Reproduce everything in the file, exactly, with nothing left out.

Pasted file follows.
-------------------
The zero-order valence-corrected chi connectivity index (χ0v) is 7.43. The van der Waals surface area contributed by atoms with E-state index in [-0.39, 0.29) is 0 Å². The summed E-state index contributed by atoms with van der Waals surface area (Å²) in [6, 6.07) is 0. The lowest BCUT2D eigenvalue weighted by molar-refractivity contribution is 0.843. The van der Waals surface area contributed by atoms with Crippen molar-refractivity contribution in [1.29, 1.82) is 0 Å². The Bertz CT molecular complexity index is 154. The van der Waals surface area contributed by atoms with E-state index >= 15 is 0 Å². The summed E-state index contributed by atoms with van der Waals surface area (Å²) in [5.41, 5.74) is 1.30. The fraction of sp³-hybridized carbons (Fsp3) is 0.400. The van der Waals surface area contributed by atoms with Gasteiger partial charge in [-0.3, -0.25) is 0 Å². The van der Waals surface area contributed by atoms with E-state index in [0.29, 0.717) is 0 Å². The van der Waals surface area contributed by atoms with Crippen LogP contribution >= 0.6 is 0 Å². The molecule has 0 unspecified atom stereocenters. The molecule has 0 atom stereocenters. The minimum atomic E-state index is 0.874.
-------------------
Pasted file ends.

The zero-order valence-corrected chi connectivity index (χ0v) is 7.43. The van der Waals surface area contributed by atoms with E-state index in [-0.39, 0.29) is 0 Å². The summed E-state index contributed by atoms with van der Waals surface area (Å²) in [6, 6.07) is 0. The lowest BCUT2D eigenvalue weighted by molar-refractivity contribution is 0.843. The van der Waals surface area contributed by atoms with Crippen molar-refractivity contribution in [1.29, 1.82) is 0 Å². The Bertz CT molecular complexity index is 154. The van der Waals surface area contributed by atoms with E-state index >= 15 is 0 Å². The summed E-state index contributed by atoms with van der Waals surface area (Å²) in [5.41, 5.74) is 1.30. The fraction of sp³-hybridized carbons (Fsp3) is 0.400. The van der Waals surface area contributed by atoms with Gasteiger partial charge in [-0.3, -0.25) is 0 Å². The van der Waals surface area contributed by atoms with E-state index in [0.29, 0.717) is 0 Å². The van der Waals surface area contributed by atoms with Crippen LogP contribution >= 0.6 is 0 Å². The molecule has 0 unspecified atom stereocenters. The molecule has 0 atom stereocenters. The minimum atomic E-state index is 0.874.